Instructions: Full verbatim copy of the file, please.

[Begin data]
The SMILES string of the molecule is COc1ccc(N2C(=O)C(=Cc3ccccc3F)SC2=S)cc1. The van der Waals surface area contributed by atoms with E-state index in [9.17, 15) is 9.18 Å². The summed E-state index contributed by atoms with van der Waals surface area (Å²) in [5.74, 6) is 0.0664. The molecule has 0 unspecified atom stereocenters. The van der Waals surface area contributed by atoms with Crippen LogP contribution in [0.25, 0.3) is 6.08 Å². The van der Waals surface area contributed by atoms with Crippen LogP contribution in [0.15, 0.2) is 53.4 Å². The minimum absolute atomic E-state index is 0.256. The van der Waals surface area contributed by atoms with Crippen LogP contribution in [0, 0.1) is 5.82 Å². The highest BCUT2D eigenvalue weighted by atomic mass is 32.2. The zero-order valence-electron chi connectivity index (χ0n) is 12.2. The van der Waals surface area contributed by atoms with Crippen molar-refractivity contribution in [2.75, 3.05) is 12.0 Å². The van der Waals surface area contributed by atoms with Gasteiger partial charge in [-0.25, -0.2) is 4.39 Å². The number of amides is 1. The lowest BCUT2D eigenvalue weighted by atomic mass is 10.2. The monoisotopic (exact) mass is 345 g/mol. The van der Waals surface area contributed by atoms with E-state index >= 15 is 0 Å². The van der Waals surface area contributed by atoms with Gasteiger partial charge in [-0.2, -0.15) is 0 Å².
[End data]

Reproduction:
The SMILES string of the molecule is COc1ccc(N2C(=O)C(=Cc3ccccc3F)SC2=S)cc1. The van der Waals surface area contributed by atoms with E-state index in [9.17, 15) is 9.18 Å². The summed E-state index contributed by atoms with van der Waals surface area (Å²) in [5.74, 6) is 0.0664. The molecule has 0 unspecified atom stereocenters. The van der Waals surface area contributed by atoms with Crippen LogP contribution in [0.25, 0.3) is 6.08 Å². The van der Waals surface area contributed by atoms with Crippen LogP contribution in [0.15, 0.2) is 53.4 Å². The minimum absolute atomic E-state index is 0.256. The van der Waals surface area contributed by atoms with Crippen LogP contribution in [0, 0.1) is 5.82 Å². The highest BCUT2D eigenvalue weighted by atomic mass is 32.2. The zero-order valence-electron chi connectivity index (χ0n) is 12.2. The van der Waals surface area contributed by atoms with Crippen molar-refractivity contribution in [2.75, 3.05) is 12.0 Å². The van der Waals surface area contributed by atoms with Gasteiger partial charge in [-0.25, -0.2) is 4.39 Å². The number of amides is 1. The lowest BCUT2D eigenvalue weighted by atomic mass is 10.2. The monoisotopic (exact) mass is 345 g/mol. The van der Waals surface area contributed by atoms with E-state index >= 15 is 0 Å². The van der Waals surface area contributed by atoms with Gasteiger partial charge in [-0.2, -0.15) is 0 Å².